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Numerical Methods Question

Please could someone explain how to do part a?
Screenshot 2024-04-10 at 17.21.54.png
(edited 1 month ago)
Reply 1
Original post by BlackLives
Please could someone explain how to do part a?
Screenshot 2024-04-10 at 17.21.54.png

Think about the sign of the derivative so which direction are the updates to x?
Reply 2
Original post by mqb2766
Think about the sign of the derivative so which direction are the updates to x?

I know that f(x)= e-x^2(1-2x2) and f'(x)=0 at 1/√2.
Reply 3
Original post by BlackLives
I know that f(x)= e-x^2(1-2x2) and f'(x)=0 at 1/√2.

Tbh, Id do a couple of iterations of NR visually (its probably why theyve given you the sketch) so that you can understand the logic in the answer. So you have the initial value of x to the right of the maximum. So when you draw the corresponding tangent and take it down to the x axis to the new x estimate, its moved to the right. Then do the same thing again and it will keep moving to the right because the curve is decreasing (negative gradient) and the function is positive. So as long as you show the gradient is negative past the criical point and the function is positive, then you just put that logic together.
Reply 4
Original post by mqb2766
Tbh, Id do a couple of iterations of NR visually (its probably why theyve given you the sketch) so that you can understand the logic in the answer. So you have the initial value of x to the right of the maximum. So when you draw the corresponding tangent and take it down to the x axis to the new x estimate, its moved to the right. Then do the same thing again and it will keep moving to the right because the curve is decreasing (negative gradient) and the function is positive. So as long as you show the gradient is negative past the criical point and the function is positive, then you just put that logic together.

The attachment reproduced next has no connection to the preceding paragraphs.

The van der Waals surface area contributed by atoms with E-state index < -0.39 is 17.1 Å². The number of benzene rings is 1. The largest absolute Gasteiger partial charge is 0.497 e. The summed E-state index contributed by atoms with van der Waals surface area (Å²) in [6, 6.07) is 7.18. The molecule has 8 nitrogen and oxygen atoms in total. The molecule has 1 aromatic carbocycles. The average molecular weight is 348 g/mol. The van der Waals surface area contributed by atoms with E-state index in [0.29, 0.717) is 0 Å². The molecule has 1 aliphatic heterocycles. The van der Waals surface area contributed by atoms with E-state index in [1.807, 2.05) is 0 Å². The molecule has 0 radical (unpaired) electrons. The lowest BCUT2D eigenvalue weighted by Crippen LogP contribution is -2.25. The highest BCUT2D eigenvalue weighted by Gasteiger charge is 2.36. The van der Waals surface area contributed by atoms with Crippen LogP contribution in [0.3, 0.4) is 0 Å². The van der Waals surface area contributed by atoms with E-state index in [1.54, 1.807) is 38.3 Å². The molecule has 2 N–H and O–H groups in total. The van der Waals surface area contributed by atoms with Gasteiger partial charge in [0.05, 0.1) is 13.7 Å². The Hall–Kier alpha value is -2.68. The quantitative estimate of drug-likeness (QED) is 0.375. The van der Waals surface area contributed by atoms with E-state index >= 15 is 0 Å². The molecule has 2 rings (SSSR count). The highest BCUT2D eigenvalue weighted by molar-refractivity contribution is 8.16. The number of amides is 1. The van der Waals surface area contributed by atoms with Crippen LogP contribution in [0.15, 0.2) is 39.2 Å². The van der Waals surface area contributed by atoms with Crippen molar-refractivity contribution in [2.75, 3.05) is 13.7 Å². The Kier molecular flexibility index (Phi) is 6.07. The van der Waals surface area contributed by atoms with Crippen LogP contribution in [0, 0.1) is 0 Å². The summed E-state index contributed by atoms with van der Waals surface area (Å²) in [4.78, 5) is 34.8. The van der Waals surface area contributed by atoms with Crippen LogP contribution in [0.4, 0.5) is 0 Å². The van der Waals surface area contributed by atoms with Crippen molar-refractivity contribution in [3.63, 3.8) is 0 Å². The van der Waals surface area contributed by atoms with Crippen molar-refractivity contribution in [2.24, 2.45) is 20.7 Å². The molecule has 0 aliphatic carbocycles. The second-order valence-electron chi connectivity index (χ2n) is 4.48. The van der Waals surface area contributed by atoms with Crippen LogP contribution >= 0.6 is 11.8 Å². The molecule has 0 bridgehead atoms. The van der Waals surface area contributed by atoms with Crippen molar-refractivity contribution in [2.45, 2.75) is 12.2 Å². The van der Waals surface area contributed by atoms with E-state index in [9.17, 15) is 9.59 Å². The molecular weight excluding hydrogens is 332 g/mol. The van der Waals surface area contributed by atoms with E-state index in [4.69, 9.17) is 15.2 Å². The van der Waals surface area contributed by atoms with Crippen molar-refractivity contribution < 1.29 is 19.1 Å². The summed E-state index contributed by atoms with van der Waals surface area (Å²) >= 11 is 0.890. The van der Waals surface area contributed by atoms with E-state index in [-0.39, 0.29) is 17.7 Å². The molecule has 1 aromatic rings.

Ok I think I understand it now because it diverges from the root. I know how to prove that the function is always positive for x>1/√2 but how do I prove that the gradient function is always negative?
Reply 5
Original post by BlackLives
Ok I think I understand it now because it diverges from the root. I know how to prove that the function is always positive for x>1/√2 but how do I prove that the gradient function is always negative?

What is the sign of e^(-x^2) and what is the sign(s) of (1-2x^2) and what happens when you multiply for the domain x>1/sqrt(2)
Reply 6
Original post by mqb2766
What is the sign of e^(-x^2) and what is the sign(s) of (1-2x^2) and what happens when you multiply for the domain x>1/sqrt(2)

Ok I get it e^(-x^2) is always positive and (1-2x^2) becomes more negative. Thanks for your help!
Reply 7
Original post by mqb2766
What is the sign of e^(-x^2) and what is the sign(s) of (1-2x^2) and what happens when you multiply for the domain x>1/sqrt(2)

Sorry to bother you again but could you also explain part b. I got -0.0136 but the answer is -0.2089. Why isn't it -0.0136 since it fits in the interval.
Reply 8
Original post by BlackLives
Sorry to bother you again but could you also explain part b. I got -0.0136 but the answer is -0.2089. Why isn't it -0.0136 since it fits in the interval.

The answer is -0.2089. Have you done enough iterations of NR or just done one?
Reply 9
Original post by mqb2766
The answer is -0.2089. Have you done enough iterations of NR or just done one?

I just did one. How many am I supposed to do? The answer I got already lies in the interval
Original post by BlackLives
I just did one. How many am I supposed to do? The answer I got already lies in the interval

The question wording isnt great and strictly speaking you could say youve answered the question (have you found the root?). However, similar questions would say something like the algorithm has convered to 3dp, rather than just giving the answer to 3dp. Generally NR converges fairly fast when youre close to the solution and doing ~3 iterations is enough to justify convergence to 3dp.
(edited 1 month ago)
Reply 11
Original post by mqb2766
The question wording isnt great and strictly speaking you could say youve answered the question (have you found the root?). However, similar questions would say something like the algorithm has convered to 3dp, rather than just giving the answer to 3dp. Generally NR converges fairly fast when youre close to the solution and doing ~3 iterations is enough to justify convergence to 3dp.

Ok I understand. Thanks

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